Financial planning tools and services to put you on the path to the future you want
Your guide to financial planning and retirement
Connect with peers and experts
Get to know the people behind the company and the mission behind the work
Offer financial wellness to the people at the heart of your business
May 6, 2021
The transition to retirement can be a time of feeling a little stuck. It’s kind of like being in a pandemic. You are not quite where you want to be or doing what you want to do — but you might almost be there. These types of in-between times can be difficult in that you are waiting for something to happen.
However, just because you are waiting, you needn’t give up happiness and fulfillment.
Here are 8 tips for to help you thrive no matter your stage of life — but especially if you are in one of those awkward in-between phases.
Sometimes just taking stock and reflecting on your well-being can put you on a path to making changes to your life for greater happiness. (NOTE: The same is true for your financial well-being. The simple act of creating a plan will start to improve your financial prospects. Get started now with the NewRetirement Planner.)
Tyler J. VanderWeele, director of Harvard’s Human Flourishing Program wrote a 10-question quiz to help you assess your current well-being. Take the quiz on the New York Times now.
Good friends and close family relationships can contribute to your well-being. But, so can your casual and weaker relationships. In fact, scientists have found that casual social connections can be a big contributor to well-being.
Casual encounters might include a friendly exchange in line at the grocery store or someone you smiled at on a daily basis when you were working in an office. These types of weak connections can offer you a relatively strong jolt of happiness and well-being.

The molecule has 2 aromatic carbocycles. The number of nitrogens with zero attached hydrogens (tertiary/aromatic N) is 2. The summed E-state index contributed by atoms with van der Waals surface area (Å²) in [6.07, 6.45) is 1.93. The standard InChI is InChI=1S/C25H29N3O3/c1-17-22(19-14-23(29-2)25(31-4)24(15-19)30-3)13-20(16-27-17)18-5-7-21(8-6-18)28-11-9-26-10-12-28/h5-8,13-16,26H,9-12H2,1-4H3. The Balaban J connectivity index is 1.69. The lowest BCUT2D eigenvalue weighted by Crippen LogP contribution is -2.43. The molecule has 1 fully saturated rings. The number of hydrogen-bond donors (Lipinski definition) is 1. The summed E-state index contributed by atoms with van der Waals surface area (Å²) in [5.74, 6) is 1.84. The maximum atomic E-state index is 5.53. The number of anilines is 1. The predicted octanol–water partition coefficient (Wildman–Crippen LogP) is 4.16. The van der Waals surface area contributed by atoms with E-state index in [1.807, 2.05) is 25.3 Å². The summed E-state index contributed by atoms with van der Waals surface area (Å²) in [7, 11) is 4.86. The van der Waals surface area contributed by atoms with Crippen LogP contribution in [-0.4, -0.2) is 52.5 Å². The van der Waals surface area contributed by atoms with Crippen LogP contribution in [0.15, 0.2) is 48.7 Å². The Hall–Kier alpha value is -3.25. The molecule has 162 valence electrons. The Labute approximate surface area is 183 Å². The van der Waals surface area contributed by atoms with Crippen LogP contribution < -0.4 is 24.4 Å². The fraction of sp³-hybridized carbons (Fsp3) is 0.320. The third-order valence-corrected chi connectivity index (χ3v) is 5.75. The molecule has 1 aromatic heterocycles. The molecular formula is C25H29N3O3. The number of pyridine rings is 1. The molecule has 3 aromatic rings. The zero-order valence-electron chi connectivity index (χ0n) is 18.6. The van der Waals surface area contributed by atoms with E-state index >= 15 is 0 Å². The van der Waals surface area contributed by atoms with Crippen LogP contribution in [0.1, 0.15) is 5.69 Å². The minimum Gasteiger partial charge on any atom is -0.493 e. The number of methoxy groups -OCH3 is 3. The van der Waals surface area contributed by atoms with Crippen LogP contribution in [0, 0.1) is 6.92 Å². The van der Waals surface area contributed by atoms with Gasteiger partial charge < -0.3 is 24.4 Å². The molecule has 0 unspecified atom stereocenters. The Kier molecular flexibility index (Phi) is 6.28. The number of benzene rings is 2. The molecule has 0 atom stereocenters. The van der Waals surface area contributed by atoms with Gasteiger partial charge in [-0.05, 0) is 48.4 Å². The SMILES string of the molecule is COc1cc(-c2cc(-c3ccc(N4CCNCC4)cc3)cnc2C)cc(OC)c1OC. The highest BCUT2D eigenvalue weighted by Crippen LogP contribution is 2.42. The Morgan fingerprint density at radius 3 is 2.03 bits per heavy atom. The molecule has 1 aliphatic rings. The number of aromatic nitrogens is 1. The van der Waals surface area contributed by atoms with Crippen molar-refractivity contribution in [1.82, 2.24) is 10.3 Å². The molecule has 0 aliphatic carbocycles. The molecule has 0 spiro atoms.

In fact, Stanford sociology professor Mark Granovetter has written about how weak connections benefit us in a number of different ways. Casual encounters can:
During the pandemic, many people missed these “weak tie” connections. And, something similar can happen when you retire.
To enhance your well-being, think about how to foster weak ties.
Psychologists call it savoring — consciously celebrating small victories, noticing something beautiful, or simply acknowledging when you feel happy.
Savoring is giving yourself the space to recognize your positive feelings — ideally while you are having a positive feeling.
You don’t need to throw a party or pop open the champagne, but commemorating little moments can increase your well-being.
The ability to experience gratitude actually increases as you age. So, this should be easy.
Dr. VanderWeele recommends taking time once a week to reflect upon 5 things in life for which you are grateful.
Research has found that doing several acts of kindness (that one would not ordinarily otherwise do) each week, over the course of several weeks, can increase your happiness and life satisfaction, and make you feel more engaged, less anxious, and more connected.
Social scientists have also found that concentrating your kindness into one day can further boost your feelings of well-being.
You don’t need to solve climate change or feed all of the poor in your city to live life with meaning.
You can feel an increased sense of well-being by finding purpose in everyday activities. Whether it is walking the dog, making your bed, finishing a work project, or making dinner — completing an impactful task can give you a sense of accomplishment, especially if you take the time to acknowledge what you have done.
Retirement will give you plenty of time to try new things. However, you don’t need to wait until you are retired. Try something you haven’t before and you are sure to improve your well-being.